usingtherightwords

Guaranteed to improve your English

Your Bad? Your Bad What?


During this past weekend’s high school volleyball tournament in which I officiated, I again was reminded of how the younger generation has its own way of talking, and I’m not so sure it’s always better.

Case in point: Using an adjective as a noun. Specifically, bad.

As any word snob will tell you, bad is an adjective meaning, among other definitions, “poor,” “unfavorable,” “spoiled,” “not sound,” “morally objectionable,” “disagreeable,” “unpleasant,” “disobedient,” “injurious,” “harmful,” “severe” and “unhealthy.”

So, when a volleyball player made a mistake and told her teammate, “My bad,” I wanted to say to her, “Your bad what?” Your bad volleyball playing? Your bad hitting? Your bad digging? Your bad serving?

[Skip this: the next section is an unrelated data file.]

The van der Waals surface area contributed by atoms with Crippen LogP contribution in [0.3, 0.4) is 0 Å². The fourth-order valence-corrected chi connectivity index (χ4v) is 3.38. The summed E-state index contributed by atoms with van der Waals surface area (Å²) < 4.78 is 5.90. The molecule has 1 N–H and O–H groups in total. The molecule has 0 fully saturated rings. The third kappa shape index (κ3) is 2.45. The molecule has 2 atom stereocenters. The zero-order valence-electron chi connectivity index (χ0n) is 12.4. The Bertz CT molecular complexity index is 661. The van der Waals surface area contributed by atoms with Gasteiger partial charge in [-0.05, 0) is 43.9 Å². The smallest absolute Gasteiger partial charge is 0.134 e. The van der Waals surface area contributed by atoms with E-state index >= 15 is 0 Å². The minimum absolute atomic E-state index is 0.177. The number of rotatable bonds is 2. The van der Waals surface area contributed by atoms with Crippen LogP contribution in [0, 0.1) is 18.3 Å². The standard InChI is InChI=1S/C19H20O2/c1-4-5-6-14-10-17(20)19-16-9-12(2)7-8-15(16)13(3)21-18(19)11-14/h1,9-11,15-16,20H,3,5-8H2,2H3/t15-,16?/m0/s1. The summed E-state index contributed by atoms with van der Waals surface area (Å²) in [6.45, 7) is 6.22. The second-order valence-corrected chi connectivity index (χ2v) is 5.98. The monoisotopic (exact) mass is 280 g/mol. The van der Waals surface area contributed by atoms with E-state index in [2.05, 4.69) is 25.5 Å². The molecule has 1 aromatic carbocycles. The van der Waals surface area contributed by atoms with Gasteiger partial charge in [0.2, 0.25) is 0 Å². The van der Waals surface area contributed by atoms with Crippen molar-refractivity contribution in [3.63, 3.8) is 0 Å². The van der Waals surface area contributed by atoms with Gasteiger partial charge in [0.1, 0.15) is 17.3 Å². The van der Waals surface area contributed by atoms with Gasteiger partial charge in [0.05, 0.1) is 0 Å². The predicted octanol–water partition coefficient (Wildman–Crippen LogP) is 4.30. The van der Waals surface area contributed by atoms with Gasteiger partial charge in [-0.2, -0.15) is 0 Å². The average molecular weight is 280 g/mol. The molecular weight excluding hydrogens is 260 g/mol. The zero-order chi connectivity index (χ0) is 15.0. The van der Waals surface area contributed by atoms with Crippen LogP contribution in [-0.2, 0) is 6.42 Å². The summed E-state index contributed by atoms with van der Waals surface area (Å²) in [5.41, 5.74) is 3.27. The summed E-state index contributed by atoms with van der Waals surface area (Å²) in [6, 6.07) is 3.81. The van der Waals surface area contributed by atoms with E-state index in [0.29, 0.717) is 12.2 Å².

Since it wouldn’t be professional to actually speak up and ask that, I could only guess it was the time she hit the ball into the net.

I supposed it would have been bad to have asked her what she meant.

Until next time! Use the right words!

leebarnathan.com

 

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October 29, 2013 - Posted by | Uncategorized | , , , , , , , , ,

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